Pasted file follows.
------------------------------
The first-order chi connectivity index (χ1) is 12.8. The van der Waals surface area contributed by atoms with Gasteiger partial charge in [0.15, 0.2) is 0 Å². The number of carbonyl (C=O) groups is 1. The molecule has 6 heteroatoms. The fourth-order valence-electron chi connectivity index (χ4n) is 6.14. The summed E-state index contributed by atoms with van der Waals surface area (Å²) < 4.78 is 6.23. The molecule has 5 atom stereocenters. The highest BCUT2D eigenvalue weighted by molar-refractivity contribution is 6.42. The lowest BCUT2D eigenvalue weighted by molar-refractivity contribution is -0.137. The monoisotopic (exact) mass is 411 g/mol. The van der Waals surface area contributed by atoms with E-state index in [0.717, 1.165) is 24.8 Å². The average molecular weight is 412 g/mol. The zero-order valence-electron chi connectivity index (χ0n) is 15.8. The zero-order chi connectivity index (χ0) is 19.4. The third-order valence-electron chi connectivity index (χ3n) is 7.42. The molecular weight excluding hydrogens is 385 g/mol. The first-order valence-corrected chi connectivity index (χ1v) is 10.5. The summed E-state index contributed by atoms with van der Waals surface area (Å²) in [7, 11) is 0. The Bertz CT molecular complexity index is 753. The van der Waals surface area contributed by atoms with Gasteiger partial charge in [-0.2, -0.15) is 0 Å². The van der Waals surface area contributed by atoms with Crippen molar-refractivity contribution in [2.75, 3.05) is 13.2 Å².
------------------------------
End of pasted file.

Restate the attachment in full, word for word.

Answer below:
The first-order chi connectivity index (χ1) is 12.8. The van der Waals surface area contributed by atoms with Gasteiger partial charge in [0.15, 0.2) is 0 Å². The number of carbonyl (C=O) groups is 1. The molecule has 6 heteroatoms. The fourth-order valence-electron chi connectivity index (χ4n) is 6.14. The summed E-state index contributed by atoms with van der Waals surface area (Å²) < 4.78 is 6.23. The molecule has 5 atom stereocenters. The highest BCUT2D eigenvalue weighted by molar-refractivity contribution is 6.42. The lowest BCUT2D eigenvalue weighted by molar-refractivity contribution is -0.137. The monoisotopic (exact) mass is 411 g/mol. The van der Waals surface area contributed by atoms with E-state index in [0.717, 1.165) is 24.8 Å². The average molecular weight is 412 g/mol. The zero-order valence-electron chi connectivity index (χ0n) is 15.8. The zero-order chi connectivity index (χ0) is 19.4. The third-order valence-electron chi connectivity index (χ3n) is 7.42. The molecular weight excluding hydrogens is 385 g/mol. The first-order valence-corrected chi connectivity index (χ1v) is 10.5. The summed E-state index contributed by atoms with van der Waals surface area (Å²) in [7, 11) is 0. The Bertz CT molecular complexity index is 753. The van der Waals surface area contributed by atoms with Gasteiger partial charge in [-0.2, -0.15) is 0 Å². The van der Waals surface area contributed by atoms with Crippen molar-refractivity contribution in [2.75, 3.05) is 13.2 Å².